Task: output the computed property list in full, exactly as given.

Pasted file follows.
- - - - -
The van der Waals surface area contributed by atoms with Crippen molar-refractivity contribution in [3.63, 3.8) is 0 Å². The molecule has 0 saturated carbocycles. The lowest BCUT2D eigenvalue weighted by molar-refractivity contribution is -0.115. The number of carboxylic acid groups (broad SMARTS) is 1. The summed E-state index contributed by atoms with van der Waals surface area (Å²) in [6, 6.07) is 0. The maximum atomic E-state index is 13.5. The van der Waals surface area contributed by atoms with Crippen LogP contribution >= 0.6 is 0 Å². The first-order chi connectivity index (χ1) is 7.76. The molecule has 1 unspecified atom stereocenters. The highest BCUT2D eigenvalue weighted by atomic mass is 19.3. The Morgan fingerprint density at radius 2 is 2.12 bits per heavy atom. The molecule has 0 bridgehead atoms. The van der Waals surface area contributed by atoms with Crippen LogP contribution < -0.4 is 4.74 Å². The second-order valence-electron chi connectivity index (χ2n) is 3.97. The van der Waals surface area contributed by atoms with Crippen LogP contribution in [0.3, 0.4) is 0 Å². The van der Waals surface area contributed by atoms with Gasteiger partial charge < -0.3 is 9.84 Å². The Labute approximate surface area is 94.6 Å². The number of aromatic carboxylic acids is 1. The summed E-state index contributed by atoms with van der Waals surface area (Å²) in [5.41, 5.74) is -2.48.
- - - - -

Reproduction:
The van der Waals surface area contributed by atoms with Crippen molar-refractivity contribution in [3.63, 3.8) is 0 Å². The molecule has 0 saturated carbocycles. The lowest BCUT2D eigenvalue weighted by molar-refractivity contribution is -0.115. The number of carboxylic acid groups (broad SMARTS) is 1. The summed E-state index contributed by atoms with van der Waals surface area (Å²) in [6, 6.07) is 0. The maximum atomic E-state index is 13.5. The van der Waals surface area contributed by atoms with Crippen LogP contribution >= 0.6 is 0 Å². The first-order chi connectivity index (χ1) is 7.76. The molecule has 1 unspecified atom stereocenters. The highest BCUT2D eigenvalue weighted by atomic mass is 19.3. The Morgan fingerprint density at radius 2 is 2.12 bits per heavy atom. The molecule has 0 bridgehead atoms. The van der Waals surface area contributed by atoms with Crippen LogP contribution < -0.4 is 4.74 Å². The second-order valence-electron chi connectivity index (χ2n) is 3.97. The van der Waals surface area contributed by atoms with Crippen LogP contribution in [0.3, 0.4) is 0 Å². The van der Waals surface area contributed by atoms with Gasteiger partial charge < -0.3 is 9.84 Å². The Labute approximate surface area is 94.6 Å². The number of aromatic carboxylic acids is 1. The summed E-state index contributed by atoms with van der Waals surface area (Å²) in [5.41, 5.74) is -2.48.